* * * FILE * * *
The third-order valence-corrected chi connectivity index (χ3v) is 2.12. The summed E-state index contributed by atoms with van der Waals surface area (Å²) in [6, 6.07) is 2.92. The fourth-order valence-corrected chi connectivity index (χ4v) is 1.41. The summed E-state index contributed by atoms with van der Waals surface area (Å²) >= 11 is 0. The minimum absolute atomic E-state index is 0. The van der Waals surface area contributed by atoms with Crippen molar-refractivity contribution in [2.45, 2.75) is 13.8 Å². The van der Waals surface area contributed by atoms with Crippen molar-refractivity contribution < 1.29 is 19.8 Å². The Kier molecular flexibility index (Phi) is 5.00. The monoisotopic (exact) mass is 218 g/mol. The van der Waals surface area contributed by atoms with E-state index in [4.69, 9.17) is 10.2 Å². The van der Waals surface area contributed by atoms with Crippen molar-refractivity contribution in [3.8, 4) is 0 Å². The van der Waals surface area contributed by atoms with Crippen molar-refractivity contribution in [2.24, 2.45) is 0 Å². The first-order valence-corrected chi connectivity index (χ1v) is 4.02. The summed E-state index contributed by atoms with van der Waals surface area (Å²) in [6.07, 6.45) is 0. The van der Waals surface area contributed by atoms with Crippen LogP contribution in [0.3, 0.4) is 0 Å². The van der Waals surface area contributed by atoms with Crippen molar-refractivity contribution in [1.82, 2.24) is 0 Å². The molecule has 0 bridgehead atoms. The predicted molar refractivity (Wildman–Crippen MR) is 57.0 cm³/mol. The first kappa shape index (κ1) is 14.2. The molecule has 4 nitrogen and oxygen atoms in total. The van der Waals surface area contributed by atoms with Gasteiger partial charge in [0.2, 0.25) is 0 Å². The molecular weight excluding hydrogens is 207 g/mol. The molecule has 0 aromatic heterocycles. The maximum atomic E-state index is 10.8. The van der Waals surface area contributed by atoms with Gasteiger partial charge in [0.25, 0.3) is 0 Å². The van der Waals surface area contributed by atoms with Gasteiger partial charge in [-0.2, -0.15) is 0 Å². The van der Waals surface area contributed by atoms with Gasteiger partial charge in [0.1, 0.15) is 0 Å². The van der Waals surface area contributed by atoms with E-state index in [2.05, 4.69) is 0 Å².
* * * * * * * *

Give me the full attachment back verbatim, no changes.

The third-order valence-corrected chi connectivity index (χ3v) is 2.12. The summed E-state index contributed by atoms with van der Waals surface area (Å²) in [6, 6.07) is 2.92. The fourth-order valence-corrected chi connectivity index (χ4v) is 1.41. The summed E-state index contributed by atoms with van der Waals surface area (Å²) >= 11 is 0. The minimum absolute atomic E-state index is 0. The van der Waals surface area contributed by atoms with Crippen molar-refractivity contribution in [2.45, 2.75) is 13.8 Å². The van der Waals surface area contributed by atoms with Crippen molar-refractivity contribution < 1.29 is 19.8 Å². The Kier molecular flexibility index (Phi) is 5.00. The monoisotopic (exact) mass is 218 g/mol. The van der Waals surface area contributed by atoms with E-state index in [4.69, 9.17) is 10.2 Å². The van der Waals surface area contributed by atoms with Crippen molar-refractivity contribution in [3.8, 4) is 0 Å². The van der Waals surface area contributed by atoms with Crippen molar-refractivity contribution in [2.24, 2.45) is 0 Å². The first-order valence-corrected chi connectivity index (χ1v) is 4.02. The summed E-state index contributed by atoms with van der Waals surface area (Å²) in [6.07, 6.45) is 0. The van der Waals surface area contributed by atoms with Crippen LogP contribution in [0.3, 0.4) is 0 Å². The van der Waals surface area contributed by atoms with Crippen molar-refractivity contribution in [1.82, 2.24) is 0 Å². The molecule has 0 bridgehead atoms. The predicted molar refractivity (Wildman–Crippen MR) is 57.0 cm³/mol. The first kappa shape index (κ1) is 14.2. The molecule has 4 nitrogen and oxygen atoms in total. The van der Waals surface area contributed by atoms with Gasteiger partial charge in [0.2, 0.25) is 0 Å². The molecular weight excluding hydrogens is 207 g/mol. The molecule has 0 aromatic heterocycles. The maximum atomic E-state index is 10.8. The van der Waals surface area contributed by atoms with Gasteiger partial charge in [0.25, 0.3) is 0 Å². The van der Waals surface area contributed by atoms with Gasteiger partial charge in [-0.2, -0.15) is 0 Å². The van der Waals surface area contributed by atoms with Gasteiger partial charge in [0.1, 0.15) is 0 Å². The van der Waals surface area contributed by atoms with E-state index in [2.05, 4.69) is 0 Å².